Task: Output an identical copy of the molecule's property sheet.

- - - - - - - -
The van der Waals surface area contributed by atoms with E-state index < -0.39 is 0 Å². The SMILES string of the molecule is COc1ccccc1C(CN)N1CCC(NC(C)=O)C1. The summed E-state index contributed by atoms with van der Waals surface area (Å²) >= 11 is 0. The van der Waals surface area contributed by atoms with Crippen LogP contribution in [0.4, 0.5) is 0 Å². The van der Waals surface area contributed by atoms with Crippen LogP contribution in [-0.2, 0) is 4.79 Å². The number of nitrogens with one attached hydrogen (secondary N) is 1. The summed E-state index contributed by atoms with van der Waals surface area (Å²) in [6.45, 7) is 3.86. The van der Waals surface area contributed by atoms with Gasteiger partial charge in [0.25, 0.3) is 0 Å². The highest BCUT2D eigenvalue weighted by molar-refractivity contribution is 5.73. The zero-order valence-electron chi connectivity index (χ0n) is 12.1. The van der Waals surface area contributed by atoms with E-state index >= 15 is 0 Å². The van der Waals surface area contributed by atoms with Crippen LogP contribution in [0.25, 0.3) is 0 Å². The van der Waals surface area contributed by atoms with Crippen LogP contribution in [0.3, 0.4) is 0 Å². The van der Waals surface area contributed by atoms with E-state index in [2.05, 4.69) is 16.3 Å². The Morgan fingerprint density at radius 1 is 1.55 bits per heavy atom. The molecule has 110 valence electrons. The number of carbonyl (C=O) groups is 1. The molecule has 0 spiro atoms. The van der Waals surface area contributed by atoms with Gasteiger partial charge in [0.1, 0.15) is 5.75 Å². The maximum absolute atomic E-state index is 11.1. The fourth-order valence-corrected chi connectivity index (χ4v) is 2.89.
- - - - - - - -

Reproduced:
The van der Waals surface area contributed by atoms with E-state index < -0.39 is 0 Å². The SMILES string of the molecule is COc1ccccc1C(CN)N1CCC(NC(C)=O)C1. The summed E-state index contributed by atoms with van der Waals surface area (Å²) >= 11 is 0. The van der Waals surface area contributed by atoms with Crippen LogP contribution in [0.4, 0.5) is 0 Å². The van der Waals surface area contributed by atoms with Crippen LogP contribution in [-0.2, 0) is 4.79 Å². The number of nitrogens with one attached hydrogen (secondary N) is 1. The summed E-state index contributed by atoms with van der Waals surface area (Å²) in [6.45, 7) is 3.86. The van der Waals surface area contributed by atoms with Gasteiger partial charge in [0.25, 0.3) is 0 Å². The highest BCUT2D eigenvalue weighted by molar-refractivity contribution is 5.73. The zero-order valence-electron chi connectivity index (χ0n) is 12.1. The van der Waals surface area contributed by atoms with E-state index >= 15 is 0 Å². The van der Waals surface area contributed by atoms with Crippen LogP contribution in [0.25, 0.3) is 0 Å². The van der Waals surface area contributed by atoms with Crippen LogP contribution in [0.3, 0.4) is 0 Å². The van der Waals surface area contributed by atoms with E-state index in [2.05, 4.69) is 16.3 Å². The Morgan fingerprint density at radius 1 is 1.55 bits per heavy atom. The molecule has 110 valence electrons. The number of carbonyl (C=O) groups is 1. The molecule has 0 spiro atoms. The van der Waals surface area contributed by atoms with Gasteiger partial charge in [0.1, 0.15) is 5.75 Å². The maximum absolute atomic E-state index is 11.1. The fourth-order valence-corrected chi connectivity index (χ4v) is 2.89.